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AIDS Became My Mt. Everest and I Grabbed It By The Horns

Stories Of Promise

Not long after being diagnosed with AIDS, I moved from Iowa to Florida and stayed with my daughter and two grandsons. My oldest grandson started pre-school leaving my younger grandson Luca home alone with no one to play with. Luca meanwhile could see Papa lying in bed. He would come over and pile all his toys next to me and say, “Will you play with me Papa? You have to get up Papa. It's med time Papa.” This went on for two years!  

I've been in treatment since day one of finding out that I was positive in 2014.  I was in the hospital and the second day the doctor came into my room and asked me if I wanted to live. I said, of course, I want to live. He put his hand on my foot real firm and said, “No, Michael, do you want to live? Before I put you through all these tests, put you on all these expensive medicines, I need to know this one thing. Are you willing to do your part? If you are not willing to do your part, I will turn around and walk out this room.” This is what changed my life. He made it clear that if I wasn't willing to take these meds and adhere to them daily, I was going to die. All my life, all I ever wanted to do was climb Mt. Everest. AIDS became my Mt. Everest and I grabbed it by the horns.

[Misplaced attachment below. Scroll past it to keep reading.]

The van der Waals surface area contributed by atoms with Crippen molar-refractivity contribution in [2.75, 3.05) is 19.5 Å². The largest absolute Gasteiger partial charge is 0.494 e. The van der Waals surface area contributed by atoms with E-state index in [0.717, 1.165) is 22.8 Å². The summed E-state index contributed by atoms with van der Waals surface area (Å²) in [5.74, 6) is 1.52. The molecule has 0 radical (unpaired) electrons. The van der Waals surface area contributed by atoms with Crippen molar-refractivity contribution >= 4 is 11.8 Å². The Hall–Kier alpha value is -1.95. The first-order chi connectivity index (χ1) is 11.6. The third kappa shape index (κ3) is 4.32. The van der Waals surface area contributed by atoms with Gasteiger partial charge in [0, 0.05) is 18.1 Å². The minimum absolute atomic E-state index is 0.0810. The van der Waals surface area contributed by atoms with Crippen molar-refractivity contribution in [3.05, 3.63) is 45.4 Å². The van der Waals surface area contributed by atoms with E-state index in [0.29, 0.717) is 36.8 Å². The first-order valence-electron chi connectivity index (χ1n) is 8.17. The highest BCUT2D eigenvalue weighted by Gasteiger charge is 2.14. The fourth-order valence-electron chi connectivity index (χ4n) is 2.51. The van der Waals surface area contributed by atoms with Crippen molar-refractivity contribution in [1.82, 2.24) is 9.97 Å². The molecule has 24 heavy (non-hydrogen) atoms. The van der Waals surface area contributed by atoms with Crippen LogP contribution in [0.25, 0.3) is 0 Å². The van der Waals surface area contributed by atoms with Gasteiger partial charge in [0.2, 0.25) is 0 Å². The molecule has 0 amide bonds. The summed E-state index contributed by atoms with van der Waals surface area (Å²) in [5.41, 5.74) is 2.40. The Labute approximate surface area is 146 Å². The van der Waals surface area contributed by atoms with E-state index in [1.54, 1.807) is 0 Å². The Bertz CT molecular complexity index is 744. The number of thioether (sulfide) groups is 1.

It was a lot to process, accepting that I was positive at the time. The day after I moved down here, I woke up, walked onto my daughter's back porch, and I shaved my head. My daughter said, “what did you do?”  I was still naive at the time and I said, “Madison, look, I'd rather, people think I'm dying of cancer than an AIDS victim.” It was not knowing enough about HIV, and the stigma that came with having it. Today, I'd probably punch myself in the head for saying that!

 My daughter's friends were around the house a lot back then. All the young kids never hesitated to hug me and include me in anything regardless of my status. It made me feel like this could be okay, I could be okay. I got into some HIV support groups on Facebook, all private, and I thought why are we doing this amongst ourselves? We are not changing anybody's mind. We all know this game. We are all playing this game! We're trying to teach ourselves how to change stigma. So, I started my own public group, and created a digital quilt of graphics related to HIV/AIDS awareness on a whim including Luca and the Med Reminders. The graphics took off and to date, I have made about 100,000 different graphics for different people. My daughter taught Luca how to talk to text and he still reminds me almost every day to take my medications. He not only reminds me, but he reminds the world to take their medication through the digital quilt.

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